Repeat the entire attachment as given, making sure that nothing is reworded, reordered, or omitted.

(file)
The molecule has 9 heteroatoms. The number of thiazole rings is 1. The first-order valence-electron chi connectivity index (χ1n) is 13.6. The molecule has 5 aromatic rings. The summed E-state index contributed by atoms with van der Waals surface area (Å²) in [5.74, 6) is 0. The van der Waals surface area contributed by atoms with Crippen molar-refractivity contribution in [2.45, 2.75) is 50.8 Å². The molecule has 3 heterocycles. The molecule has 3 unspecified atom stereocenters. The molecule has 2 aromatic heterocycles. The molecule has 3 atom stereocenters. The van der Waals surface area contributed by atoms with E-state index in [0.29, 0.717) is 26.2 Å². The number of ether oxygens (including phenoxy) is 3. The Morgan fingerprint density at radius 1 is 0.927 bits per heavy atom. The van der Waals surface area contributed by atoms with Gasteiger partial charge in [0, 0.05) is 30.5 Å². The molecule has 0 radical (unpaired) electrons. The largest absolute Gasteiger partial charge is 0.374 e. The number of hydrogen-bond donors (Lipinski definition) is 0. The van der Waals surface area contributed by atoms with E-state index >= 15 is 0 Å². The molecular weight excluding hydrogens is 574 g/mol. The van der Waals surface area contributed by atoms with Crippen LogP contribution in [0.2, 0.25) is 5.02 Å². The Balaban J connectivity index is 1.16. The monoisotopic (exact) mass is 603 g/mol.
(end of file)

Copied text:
The molecule has 9 heteroatoms. The number of thiazole rings is 1. The first-order valence-electron chi connectivity index (χ1n) is 13.6. The molecule has 5 aromatic rings. The summed E-state index contributed by atoms with van der Waals surface area (Å²) in [5.74, 6) is 0. The van der Waals surface area contributed by atoms with Crippen molar-refractivity contribution in [2.45, 2.75) is 50.8 Å². The molecule has 3 heterocycles. The molecule has 3 unspecified atom stereocenters. The molecule has 2 aromatic heterocycles. The molecule has 3 atom stereocenters. The van der Waals surface area contributed by atoms with E-state index in [0.29, 0.717) is 26.2 Å². The number of ether oxygens (including phenoxy) is 3. The Morgan fingerprint density at radius 1 is 0.927 bits per heavy atom. The van der Waals surface area contributed by atoms with Gasteiger partial charge in [0, 0.05) is 30.5 Å². The molecule has 0 radical (unpaired) electrons. The largest absolute Gasteiger partial charge is 0.374 e. The number of hydrogen-bond donors (Lipinski definition) is 0. The van der Waals surface area contributed by atoms with E-state index >= 15 is 0 Å². The molecular weight excluding hydrogens is 574 g/mol. The van der Waals surface area contributed by atoms with Crippen LogP contribution in [0.2, 0.25) is 5.02 Å². The Balaban J connectivity index is 1.16. The monoisotopic (exact) mass is 603 g/mol.